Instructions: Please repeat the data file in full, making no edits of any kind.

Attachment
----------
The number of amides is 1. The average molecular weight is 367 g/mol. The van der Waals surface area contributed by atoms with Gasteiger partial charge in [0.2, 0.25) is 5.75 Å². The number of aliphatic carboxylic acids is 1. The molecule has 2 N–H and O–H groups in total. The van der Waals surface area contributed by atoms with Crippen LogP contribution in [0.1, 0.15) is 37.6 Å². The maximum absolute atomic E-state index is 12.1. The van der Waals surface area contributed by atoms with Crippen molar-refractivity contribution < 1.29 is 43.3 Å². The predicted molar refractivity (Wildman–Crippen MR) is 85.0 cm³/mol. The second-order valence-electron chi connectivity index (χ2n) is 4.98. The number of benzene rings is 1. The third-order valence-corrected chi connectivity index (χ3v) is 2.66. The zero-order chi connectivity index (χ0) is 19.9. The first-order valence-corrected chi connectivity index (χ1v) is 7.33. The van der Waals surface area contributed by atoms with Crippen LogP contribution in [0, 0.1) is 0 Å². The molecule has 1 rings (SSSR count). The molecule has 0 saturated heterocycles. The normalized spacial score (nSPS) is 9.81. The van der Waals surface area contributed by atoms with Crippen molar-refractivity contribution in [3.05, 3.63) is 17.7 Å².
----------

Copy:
The number of amides is 1. The average molecular weight is 367 g/mol. The van der Waals surface area contributed by atoms with Gasteiger partial charge in [0.2, 0.25) is 5.75 Å². The number of aliphatic carboxylic acids is 1. The molecule has 2 N–H and O–H groups in total. The van der Waals surface area contributed by atoms with Crippen LogP contribution in [0.1, 0.15) is 37.6 Å². The maximum absolute atomic E-state index is 12.1. The van der Waals surface area contributed by atoms with Crippen molar-refractivity contribution < 1.29 is 43.3 Å². The predicted molar refractivity (Wildman–Crippen MR) is 85.0 cm³/mol. The second-order valence-electron chi connectivity index (χ2n) is 4.98. The number of benzene rings is 1. The third-order valence-corrected chi connectivity index (χ3v) is 2.66. The zero-order chi connectivity index (χ0) is 19.9. The first-order valence-corrected chi connectivity index (χ1v) is 7.33. The van der Waals surface area contributed by atoms with Crippen LogP contribution in [0, 0.1) is 0 Å². The molecule has 1 rings (SSSR count). The molecule has 0 saturated heterocycles. The normalized spacial score (nSPS) is 9.81. The van der Waals surface area contributed by atoms with Crippen molar-refractivity contribution in [3.05, 3.63) is 17.7 Å².